Classically, pheochromocytomas present with episodic headache, HTN, palpitations, and sweating.

In this case report we describe a patient who was diagnosed with pheochromocytoma in association with new onset of migraines 23 years after liver transplantation.

2. Case Report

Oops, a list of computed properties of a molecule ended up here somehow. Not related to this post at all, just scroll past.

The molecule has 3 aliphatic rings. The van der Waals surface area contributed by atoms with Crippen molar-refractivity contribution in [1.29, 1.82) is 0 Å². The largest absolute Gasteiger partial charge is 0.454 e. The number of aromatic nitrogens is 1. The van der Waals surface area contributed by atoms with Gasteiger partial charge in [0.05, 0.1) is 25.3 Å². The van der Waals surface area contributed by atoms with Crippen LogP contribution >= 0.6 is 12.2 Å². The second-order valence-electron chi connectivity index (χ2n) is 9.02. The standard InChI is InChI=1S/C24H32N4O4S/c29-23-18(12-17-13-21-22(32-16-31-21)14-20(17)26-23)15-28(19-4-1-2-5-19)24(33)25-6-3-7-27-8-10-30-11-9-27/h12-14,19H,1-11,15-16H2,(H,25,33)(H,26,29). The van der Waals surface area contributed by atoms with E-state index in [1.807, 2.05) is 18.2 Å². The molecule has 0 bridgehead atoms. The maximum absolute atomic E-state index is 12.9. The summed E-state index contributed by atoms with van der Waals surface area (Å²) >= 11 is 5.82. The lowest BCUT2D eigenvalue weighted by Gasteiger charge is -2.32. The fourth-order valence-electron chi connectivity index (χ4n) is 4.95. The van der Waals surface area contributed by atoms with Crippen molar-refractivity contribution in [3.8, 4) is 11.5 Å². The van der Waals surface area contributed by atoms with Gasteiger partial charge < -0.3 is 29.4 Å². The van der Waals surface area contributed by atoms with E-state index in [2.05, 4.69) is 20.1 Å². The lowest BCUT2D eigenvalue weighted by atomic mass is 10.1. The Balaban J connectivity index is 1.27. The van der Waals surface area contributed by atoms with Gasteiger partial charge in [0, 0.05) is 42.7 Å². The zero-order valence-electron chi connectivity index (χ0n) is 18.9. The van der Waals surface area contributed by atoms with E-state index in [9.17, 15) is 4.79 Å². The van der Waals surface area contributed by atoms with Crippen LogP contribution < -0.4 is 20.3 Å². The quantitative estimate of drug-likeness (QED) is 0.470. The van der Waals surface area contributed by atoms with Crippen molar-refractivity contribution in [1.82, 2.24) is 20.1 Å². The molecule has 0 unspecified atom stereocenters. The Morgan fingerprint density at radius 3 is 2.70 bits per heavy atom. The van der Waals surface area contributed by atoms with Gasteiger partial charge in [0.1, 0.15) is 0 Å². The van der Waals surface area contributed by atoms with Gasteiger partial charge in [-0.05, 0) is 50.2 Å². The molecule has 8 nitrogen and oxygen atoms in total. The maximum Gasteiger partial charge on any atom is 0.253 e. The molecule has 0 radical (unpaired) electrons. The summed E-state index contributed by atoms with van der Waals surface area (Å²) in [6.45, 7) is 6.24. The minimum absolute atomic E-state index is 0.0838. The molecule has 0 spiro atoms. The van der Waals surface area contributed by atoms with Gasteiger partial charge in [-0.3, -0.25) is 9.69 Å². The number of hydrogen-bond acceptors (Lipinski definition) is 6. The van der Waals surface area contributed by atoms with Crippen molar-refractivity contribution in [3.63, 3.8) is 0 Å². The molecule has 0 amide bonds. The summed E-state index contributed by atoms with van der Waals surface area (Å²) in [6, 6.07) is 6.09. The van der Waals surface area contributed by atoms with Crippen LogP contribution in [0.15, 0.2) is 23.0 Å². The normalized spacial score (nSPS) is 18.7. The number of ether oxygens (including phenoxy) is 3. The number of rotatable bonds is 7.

A 61-year-old lady with a history of end-stage liver disease secondary to autoimmune hepatitis after orthotopic liver transplantation in 1990 presented at her annual check-up clinic with new-onset episodic tremors and debilitating migraines. She had a previous history of tremors immediately after the transplant which disappeared after several months. Over the last year she has developed recurrent episodic tremors which have significantly progressed in the last few months. She also developed a new onset of episodic severe headaches without aura for which she was started on sumatriptan with only partial relief. She denied any shortness of breath, palpitations, or hypertension. There was no other significant medical history. She denies any family history concerning pheochromocytoma or multiple endocrine neoplasia syndrome. For immunosuppression, she was on cyclosporine 100 mg QD, azathioprine 50 mg QD, and prednisone 1 mg QD. Her routine annual abdominal ultrasound protocol showed a new incidental heterogeneous mass measuring 3.1 cm × 2.2 cm × 2.6 cm in the right adrenal gland. A computed tomography with intravenous contrast demonstrated a 2.9 cm × 2.8 cm indeterminate nodule in the right adrenal mass of intermediate density (42 HU). A 24-hour urine collection demonstrated total urine metanephrines of 2,973 mcg/24 hr (reference <616 mcg/24 hr) and urine normetanephrine of 2,304 mcg/24 hr (reference <521 mcg/24 hr). An MIBG (iodine-123-meta-iodobenzylguanidine) scan showed avid uptake of radiotracer in the right adrenal gland with otherwise normal physiological distribution (Figure 1). The patient was started on phenoxybenzamine 10 mg BID ten days before the operation and titrated to orthostatic symptoms. She was admitted the day before the operation for appropriate hydration and underwent an uneventful open right adrenalectomy. She was discharged home on postoperative day 5, free of tremors and headaches. The final pathology report showed a pheochromocytoma (Figures 2 and 3).